The Testaments by Margaret Atwood

“We’re stretched thin, all of us; we vibrate; we quiver, we’re always on the alert. Reign of terror, they used to say, but terror does not exactly reign. Instead it paralyzes. Hence the unnatural quiet.”

4/5 stars.
ebook, 378 pages.
Read from September 11, 2019 to September 17, 2019.

The much-anticipated sequel of The Handmaid’s Tale is finally here! I couldn’t wait for a library copy for this one so I went ahead and splurged and got the ebook on its release date.

The Testaments follows, not one, but three different female characters that are apart of or connected to the highly moralistic realm of Gilead. This time, however, instead of focusing on the Handmaids, you finally get some insight into the lives of the Aunts and Wives and the general upbringing of girls in Gilead. Like in The Handmaid’s Tale, the story is narrated like a diary, journal, or rather testament from each character with a concluding academic look at them afterwards in which historians are studying these testaments as a piece of ancient history.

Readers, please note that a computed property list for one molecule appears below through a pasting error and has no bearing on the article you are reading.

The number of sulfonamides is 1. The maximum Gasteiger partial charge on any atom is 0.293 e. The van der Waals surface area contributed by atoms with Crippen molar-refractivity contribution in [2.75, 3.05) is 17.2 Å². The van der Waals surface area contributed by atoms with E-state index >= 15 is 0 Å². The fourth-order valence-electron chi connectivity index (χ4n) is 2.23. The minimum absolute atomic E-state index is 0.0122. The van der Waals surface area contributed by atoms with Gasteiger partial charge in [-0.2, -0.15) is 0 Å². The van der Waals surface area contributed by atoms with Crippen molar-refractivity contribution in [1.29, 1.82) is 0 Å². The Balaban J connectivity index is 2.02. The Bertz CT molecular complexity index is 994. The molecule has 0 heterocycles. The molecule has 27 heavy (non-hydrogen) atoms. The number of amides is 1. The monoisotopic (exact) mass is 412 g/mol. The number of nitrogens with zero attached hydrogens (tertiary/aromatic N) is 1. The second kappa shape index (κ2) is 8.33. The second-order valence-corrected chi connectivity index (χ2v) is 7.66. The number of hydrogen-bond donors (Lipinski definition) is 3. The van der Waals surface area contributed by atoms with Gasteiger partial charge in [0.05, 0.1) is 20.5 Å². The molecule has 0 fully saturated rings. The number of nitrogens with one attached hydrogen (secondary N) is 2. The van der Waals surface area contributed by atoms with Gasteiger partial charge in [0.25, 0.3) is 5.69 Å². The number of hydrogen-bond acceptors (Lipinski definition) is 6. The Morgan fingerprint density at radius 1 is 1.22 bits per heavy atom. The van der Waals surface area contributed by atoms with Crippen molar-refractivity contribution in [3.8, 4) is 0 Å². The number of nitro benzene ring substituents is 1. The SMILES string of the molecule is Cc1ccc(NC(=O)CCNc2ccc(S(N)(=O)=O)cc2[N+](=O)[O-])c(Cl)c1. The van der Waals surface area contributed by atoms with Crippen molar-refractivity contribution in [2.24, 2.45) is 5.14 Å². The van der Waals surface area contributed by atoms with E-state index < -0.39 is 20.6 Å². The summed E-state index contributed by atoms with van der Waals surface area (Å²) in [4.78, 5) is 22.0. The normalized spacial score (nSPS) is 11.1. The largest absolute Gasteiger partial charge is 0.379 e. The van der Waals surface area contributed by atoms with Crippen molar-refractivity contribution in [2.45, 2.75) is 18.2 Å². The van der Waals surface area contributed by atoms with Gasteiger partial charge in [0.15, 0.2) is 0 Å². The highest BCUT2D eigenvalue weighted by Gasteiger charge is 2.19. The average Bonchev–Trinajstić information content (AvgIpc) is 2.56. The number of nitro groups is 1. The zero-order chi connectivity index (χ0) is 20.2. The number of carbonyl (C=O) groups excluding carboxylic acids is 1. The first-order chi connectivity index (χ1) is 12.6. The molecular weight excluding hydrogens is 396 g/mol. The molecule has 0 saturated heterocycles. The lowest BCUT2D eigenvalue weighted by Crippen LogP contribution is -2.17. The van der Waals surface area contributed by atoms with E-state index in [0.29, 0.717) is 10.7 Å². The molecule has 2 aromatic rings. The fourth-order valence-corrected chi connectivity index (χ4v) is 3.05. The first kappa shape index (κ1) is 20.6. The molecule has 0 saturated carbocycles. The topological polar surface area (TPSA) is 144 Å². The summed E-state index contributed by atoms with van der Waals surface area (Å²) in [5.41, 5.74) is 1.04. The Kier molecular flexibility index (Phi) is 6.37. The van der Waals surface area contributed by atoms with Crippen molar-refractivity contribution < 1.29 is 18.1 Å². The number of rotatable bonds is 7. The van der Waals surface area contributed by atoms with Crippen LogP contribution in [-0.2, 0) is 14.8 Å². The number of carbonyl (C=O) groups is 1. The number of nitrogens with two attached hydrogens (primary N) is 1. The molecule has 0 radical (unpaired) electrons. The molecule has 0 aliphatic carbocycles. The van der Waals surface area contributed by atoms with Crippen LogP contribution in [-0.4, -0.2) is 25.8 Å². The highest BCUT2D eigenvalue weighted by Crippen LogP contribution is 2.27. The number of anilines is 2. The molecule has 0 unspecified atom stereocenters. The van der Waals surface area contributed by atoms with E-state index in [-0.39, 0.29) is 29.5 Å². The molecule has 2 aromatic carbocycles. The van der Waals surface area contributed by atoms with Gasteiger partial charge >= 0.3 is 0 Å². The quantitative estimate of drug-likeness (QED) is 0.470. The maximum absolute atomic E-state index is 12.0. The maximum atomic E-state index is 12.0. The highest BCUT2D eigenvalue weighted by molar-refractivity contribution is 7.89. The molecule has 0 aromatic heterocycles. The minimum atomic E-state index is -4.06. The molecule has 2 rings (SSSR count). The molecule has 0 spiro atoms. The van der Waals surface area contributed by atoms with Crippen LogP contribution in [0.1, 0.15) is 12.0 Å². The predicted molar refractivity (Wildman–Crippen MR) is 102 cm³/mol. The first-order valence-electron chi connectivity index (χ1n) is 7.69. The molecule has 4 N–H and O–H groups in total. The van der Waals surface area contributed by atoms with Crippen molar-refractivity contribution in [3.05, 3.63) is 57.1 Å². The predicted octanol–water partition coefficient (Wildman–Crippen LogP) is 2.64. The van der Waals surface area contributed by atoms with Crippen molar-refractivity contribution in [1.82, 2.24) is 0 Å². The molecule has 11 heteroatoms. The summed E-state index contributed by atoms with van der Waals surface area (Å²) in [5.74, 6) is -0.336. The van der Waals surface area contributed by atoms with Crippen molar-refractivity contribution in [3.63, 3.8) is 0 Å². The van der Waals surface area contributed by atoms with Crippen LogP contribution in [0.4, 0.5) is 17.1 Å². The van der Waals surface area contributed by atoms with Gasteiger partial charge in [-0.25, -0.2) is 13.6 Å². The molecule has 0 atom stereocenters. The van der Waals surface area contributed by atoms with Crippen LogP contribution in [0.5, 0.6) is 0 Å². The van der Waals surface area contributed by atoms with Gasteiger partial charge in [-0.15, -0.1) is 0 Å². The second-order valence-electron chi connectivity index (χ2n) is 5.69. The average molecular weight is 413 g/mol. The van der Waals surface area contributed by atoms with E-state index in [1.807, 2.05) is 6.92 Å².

The Commanders and Aunts, and those who run Gilead are attempting to reclaim a baby named Nicole, whose mother snuck her out of Gilead to Canada through an organisation called Mayday. A high standing Aunt, who is at first anonymous, divulges all in a forbidden journal as she discusses the horrible trauma of how she was forced to be an Aunt and learning to survive under the new Gilead regime, as well as her desire to overturn it…  Daisy is a teen living in Canada and learns all about the strange and morally uptight people who live in Gilead. However, Daisy’s life changes forever when she attends a protest rally against the Gileads during some rising political tensions between the two countries… A young upper-class girl named Anges lives in Gilead and discusses growing up under the strict eyes of the Gilead regime and the expectations that she would be a wife at barely thirteen years of age… and of course what about Offred from The Handmaid’s TaleThe Testaments is the story of how all these women are connected.